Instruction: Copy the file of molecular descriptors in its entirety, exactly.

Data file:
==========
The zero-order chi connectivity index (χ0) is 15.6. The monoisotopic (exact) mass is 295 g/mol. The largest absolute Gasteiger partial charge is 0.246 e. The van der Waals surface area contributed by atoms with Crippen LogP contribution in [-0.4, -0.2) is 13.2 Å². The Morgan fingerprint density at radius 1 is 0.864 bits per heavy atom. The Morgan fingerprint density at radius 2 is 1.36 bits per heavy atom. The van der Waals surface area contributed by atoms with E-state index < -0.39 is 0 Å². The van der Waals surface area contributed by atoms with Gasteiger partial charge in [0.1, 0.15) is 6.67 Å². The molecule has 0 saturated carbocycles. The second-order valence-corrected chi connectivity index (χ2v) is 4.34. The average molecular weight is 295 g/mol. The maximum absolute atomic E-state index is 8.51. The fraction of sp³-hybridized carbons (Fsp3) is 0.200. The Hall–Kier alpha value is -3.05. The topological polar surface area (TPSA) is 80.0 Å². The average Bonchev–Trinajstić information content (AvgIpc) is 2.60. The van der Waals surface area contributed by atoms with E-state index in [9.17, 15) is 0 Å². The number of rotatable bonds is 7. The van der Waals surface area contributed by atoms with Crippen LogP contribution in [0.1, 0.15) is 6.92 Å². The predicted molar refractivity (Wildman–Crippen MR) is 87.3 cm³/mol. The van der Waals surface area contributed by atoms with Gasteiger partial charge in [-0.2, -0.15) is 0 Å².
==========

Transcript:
The zero-order chi connectivity index (χ0) is 15.6. The monoisotopic (exact) mass is 295 g/mol. The largest absolute Gasteiger partial charge is 0.246 e. The van der Waals surface area contributed by atoms with Crippen LogP contribution in [-0.4, -0.2) is 13.2 Å². The Morgan fingerprint density at radius 1 is 0.864 bits per heavy atom. The Morgan fingerprint density at radius 2 is 1.36 bits per heavy atom. The van der Waals surface area contributed by atoms with E-state index < -0.39 is 0 Å². The van der Waals surface area contributed by atoms with Gasteiger partial charge in [0.1, 0.15) is 6.67 Å². The molecule has 0 saturated carbocycles. The second-order valence-corrected chi connectivity index (χ2v) is 4.34. The average molecular weight is 295 g/mol. The maximum absolute atomic E-state index is 8.51. The fraction of sp³-hybridized carbons (Fsp3) is 0.200. The Hall–Kier alpha value is -3.05. The topological polar surface area (TPSA) is 80.0 Å². The average Bonchev–Trinajstić information content (AvgIpc) is 2.60. The van der Waals surface area contributed by atoms with E-state index in [9.17, 15) is 0 Å². The number of rotatable bonds is 7. The van der Waals surface area contributed by atoms with Crippen LogP contribution in [0.1, 0.15) is 6.92 Å². The predicted molar refractivity (Wildman–Crippen MR) is 87.3 cm³/mol. The van der Waals surface area contributed by atoms with Gasteiger partial charge in [-0.2, -0.15) is 0 Å².